March 2009 Newsletter

The hiring of a lawyer is an important decision that should not be based solely upon advertisements. Before you decide, ask us to send you free written information about our qualifications and experience. Outcome or results are not guaranteed.

ARTICLES
1. Assignment of Mortgage.

2. What is the attorney-client privilege? Does a realtor really represent you? Why hire an attorney and not a mortgage broker?

3. Tax Consequences: Foreclosure v. Short Sale

1. Assignment of mortgage

Foreclosure is the process by which a financial institution (e.g., your bank/loan servicer) can reclaim your home and/or land if you fail to make timely mortgage payments. In a foreclosure action, the bank files a complaint with the state court to foreclosure the property. Oftentimes, banks do not have the right to bring such action due to lack of an assignment of mortgage. An assignment of mortgage is a written document which serves as proof of transfer of a loan obligation from the original borrower to a third party.

First and foremost, it is important for you to understand the legalities of foreclosure and your rights for mortgage foreclosure solutions. There are two basic documents involved in a bank loan transaction, the promissory note and the mortgage. The note is a contract that details the terms of a promise by you to pay a sum of money to the bank. The terms of a note typically include the principal amount, the interest rate if any, and the maturity date. It also may contain provisions concerning the bank’s rights in the event of default, which may include foreclosure of your property. The mortgage is a method of using property, real or personal, as security for the performance of an obligation, usually the payment of a debt. It gives the bank the right to take away your property if you do not pay as it is specified in the note.
Essentially, the mortgage is what gives the bank the right to foreclose.

The note, by itself, is considered to be an unsecured debt. On the other hand, the note accompanied with the mortgage comprises a secured debt. The difference between these two is that a secured debt allows the bank to force sale of the property, which in turn permits satisfaction of the loan in case of default by you, the borrower. However, without the mortgage, banks cannot force sale of the property to satisfy the debt.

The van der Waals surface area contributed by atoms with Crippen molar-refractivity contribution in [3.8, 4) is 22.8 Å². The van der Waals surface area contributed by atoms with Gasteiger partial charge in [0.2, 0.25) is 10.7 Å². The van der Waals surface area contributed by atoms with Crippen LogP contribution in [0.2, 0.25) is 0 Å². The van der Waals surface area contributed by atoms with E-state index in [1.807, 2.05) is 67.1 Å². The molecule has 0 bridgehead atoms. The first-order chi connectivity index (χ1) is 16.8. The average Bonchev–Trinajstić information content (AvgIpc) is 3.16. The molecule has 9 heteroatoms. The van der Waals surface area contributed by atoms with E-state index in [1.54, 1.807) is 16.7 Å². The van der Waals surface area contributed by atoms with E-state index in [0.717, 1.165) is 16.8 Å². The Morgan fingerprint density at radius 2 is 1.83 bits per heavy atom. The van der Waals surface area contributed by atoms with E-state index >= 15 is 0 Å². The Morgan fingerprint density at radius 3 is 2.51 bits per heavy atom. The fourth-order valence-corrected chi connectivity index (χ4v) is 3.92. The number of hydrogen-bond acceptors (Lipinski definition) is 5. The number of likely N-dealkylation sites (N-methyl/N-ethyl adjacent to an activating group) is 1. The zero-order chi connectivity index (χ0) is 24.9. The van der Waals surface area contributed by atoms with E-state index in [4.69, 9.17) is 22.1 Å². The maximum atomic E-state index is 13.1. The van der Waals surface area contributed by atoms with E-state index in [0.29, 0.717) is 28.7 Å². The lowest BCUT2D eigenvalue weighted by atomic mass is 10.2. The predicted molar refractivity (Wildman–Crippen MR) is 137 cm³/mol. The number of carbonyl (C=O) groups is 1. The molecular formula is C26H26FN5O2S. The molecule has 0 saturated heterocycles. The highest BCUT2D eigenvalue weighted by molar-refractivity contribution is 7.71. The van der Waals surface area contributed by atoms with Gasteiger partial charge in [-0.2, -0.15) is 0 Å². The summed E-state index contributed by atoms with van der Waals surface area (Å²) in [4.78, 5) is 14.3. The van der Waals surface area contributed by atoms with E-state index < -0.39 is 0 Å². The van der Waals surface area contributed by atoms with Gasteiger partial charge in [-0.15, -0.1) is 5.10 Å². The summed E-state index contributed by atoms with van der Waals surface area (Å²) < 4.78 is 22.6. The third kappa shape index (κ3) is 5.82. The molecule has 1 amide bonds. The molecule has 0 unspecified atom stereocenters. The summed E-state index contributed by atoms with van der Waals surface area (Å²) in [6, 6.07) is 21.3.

In many cases, when a bank lends you money to purchase a home, it will subsequently sell the note along with the mortgage to investors in the secondary market. The secondary market manages mortgages that were originated in the primary market. It consists of investors, both public and private, who buy the mortgage notes. This allows the mortgage lenders to replenish the cash reserves, so that they can originate more mortgages to more consumers. In this way, the investors profit from the interests that the mortgages charge.

Furthermore, it should be noted that when a loan is sold in the secondary market, the bank is no longer the owner of the note and mortgage. However, the bank’s rights under the mortgage are not automatically assigned to the investors. In order to assign such rights, an assignment of mortgage is necessary. Generally, a title search of the property is conducted to determine whether an assignment of mortgage has been recorded. If an assignment does exist, then a defense is available to delay your case and/or prevent foreclosure of your property.

Once your situation is completely assessed, a mortgage foreclosure solution can be recommended. We are here to work on your behalf to come up with the best course of action to prevent foreclosure. Our team of attorneys specializes in helping clients who have fallen behind on their mortgages payments and who wish to avoid foreclosure.

2. What is the attorney-client privilege? Does a realtor really represent you? Why hire an attorney and not a mortgage broker?

The attorney-client privilege is the basis for which confidential communication must be protected when legal counsel is sought. The idea of the privilege is that it belongs to you, not the attorney, and hence only you may waive it. The confidential communication covered by this privilege may be written or oral, but it must occur under the existence of legal counsel. It also covers the initial consultation with a potential attorney, even if you later decide not to retain the attorney’s services. This important privilege extends beyond death and will only be waived under those circumstances in very rare cases.